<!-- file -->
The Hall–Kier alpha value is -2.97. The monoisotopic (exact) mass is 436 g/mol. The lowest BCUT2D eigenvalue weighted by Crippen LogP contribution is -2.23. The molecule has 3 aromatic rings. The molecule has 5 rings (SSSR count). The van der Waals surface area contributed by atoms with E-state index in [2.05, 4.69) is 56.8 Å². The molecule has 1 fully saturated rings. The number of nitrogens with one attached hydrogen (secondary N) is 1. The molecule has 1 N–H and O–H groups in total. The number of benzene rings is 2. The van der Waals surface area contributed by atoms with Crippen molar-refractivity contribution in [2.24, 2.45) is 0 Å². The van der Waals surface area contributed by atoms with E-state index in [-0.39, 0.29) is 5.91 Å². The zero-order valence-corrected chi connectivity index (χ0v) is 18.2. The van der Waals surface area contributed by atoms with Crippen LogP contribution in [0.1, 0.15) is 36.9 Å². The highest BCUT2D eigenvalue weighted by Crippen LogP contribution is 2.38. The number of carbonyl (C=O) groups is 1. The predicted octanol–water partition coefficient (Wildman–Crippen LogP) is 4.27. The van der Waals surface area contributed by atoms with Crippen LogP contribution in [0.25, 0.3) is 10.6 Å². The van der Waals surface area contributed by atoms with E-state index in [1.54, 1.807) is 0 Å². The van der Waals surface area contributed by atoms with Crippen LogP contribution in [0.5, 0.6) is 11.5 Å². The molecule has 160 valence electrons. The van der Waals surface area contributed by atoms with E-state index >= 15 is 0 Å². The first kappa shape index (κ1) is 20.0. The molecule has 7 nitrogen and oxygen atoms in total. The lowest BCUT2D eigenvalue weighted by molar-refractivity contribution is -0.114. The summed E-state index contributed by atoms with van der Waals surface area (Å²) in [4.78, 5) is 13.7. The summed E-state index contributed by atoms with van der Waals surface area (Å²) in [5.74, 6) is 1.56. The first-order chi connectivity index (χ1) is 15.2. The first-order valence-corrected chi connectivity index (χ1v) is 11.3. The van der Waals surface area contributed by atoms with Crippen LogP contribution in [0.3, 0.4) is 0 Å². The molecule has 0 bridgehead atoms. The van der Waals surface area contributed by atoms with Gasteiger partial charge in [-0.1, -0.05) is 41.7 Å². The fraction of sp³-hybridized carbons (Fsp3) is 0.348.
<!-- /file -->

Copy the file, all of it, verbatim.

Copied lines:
The Hall–Kier alpha value is -2.97. The monoisotopic (exact) mass is 436 g/mol. The lowest BCUT2D eigenvalue weighted by Crippen LogP contribution is -2.23. The molecule has 3 aromatic rings. The molecule has 5 rings (SSSR count). The van der Waals surface area contributed by atoms with E-state index in [2.05, 4.69) is 56.8 Å². The molecule has 1 fully saturated rings. The number of nitrogens with one attached hydrogen (secondary N) is 1. The molecule has 1 N–H and O–H groups in total. The number of benzene rings is 2. The van der Waals surface area contributed by atoms with Crippen molar-refractivity contribution in [2.24, 2.45) is 0 Å². The van der Waals surface area contributed by atoms with E-state index in [-0.39, 0.29) is 5.91 Å². The zero-order valence-corrected chi connectivity index (χ0v) is 18.2. The van der Waals surface area contributed by atoms with Crippen LogP contribution in [0.1, 0.15) is 36.9 Å². The highest BCUT2D eigenvalue weighted by Crippen LogP contribution is 2.38. The number of carbonyl (C=O) groups is 1. The predicted octanol–water partition coefficient (Wildman–Crippen LogP) is 4.27. The van der Waals surface area contributed by atoms with Crippen LogP contribution in [0.25, 0.3) is 10.6 Å². The van der Waals surface area contributed by atoms with E-state index in [1.54, 1.807) is 0 Å². The van der Waals surface area contributed by atoms with Crippen LogP contribution in [0.5, 0.6) is 11.5 Å². The molecule has 160 valence electrons. The van der Waals surface area contributed by atoms with E-state index >= 15 is 0 Å². The first kappa shape index (κ1) is 20.0. The molecule has 7 nitrogen and oxygen atoms in total. The lowest BCUT2D eigenvalue weighted by molar-refractivity contribution is -0.114. The summed E-state index contributed by atoms with van der Waals surface area (Å²) in [4.78, 5) is 13.7. The summed E-state index contributed by atoms with van der Waals surface area (Å²) in [5.74, 6) is 1.56. The first-order chi connectivity index (χ1) is 15.2. The first-order valence-corrected chi connectivity index (χ1v) is 11.3. The van der Waals surface area contributed by atoms with Crippen LogP contribution in [0.3, 0.4) is 0 Å². The molecule has 0 bridgehead atoms. The van der Waals surface area contributed by atoms with Gasteiger partial charge in [-0.1, -0.05) is 41.7 Å². The fraction of sp³-hybridized carbons (Fsp3) is 0.348.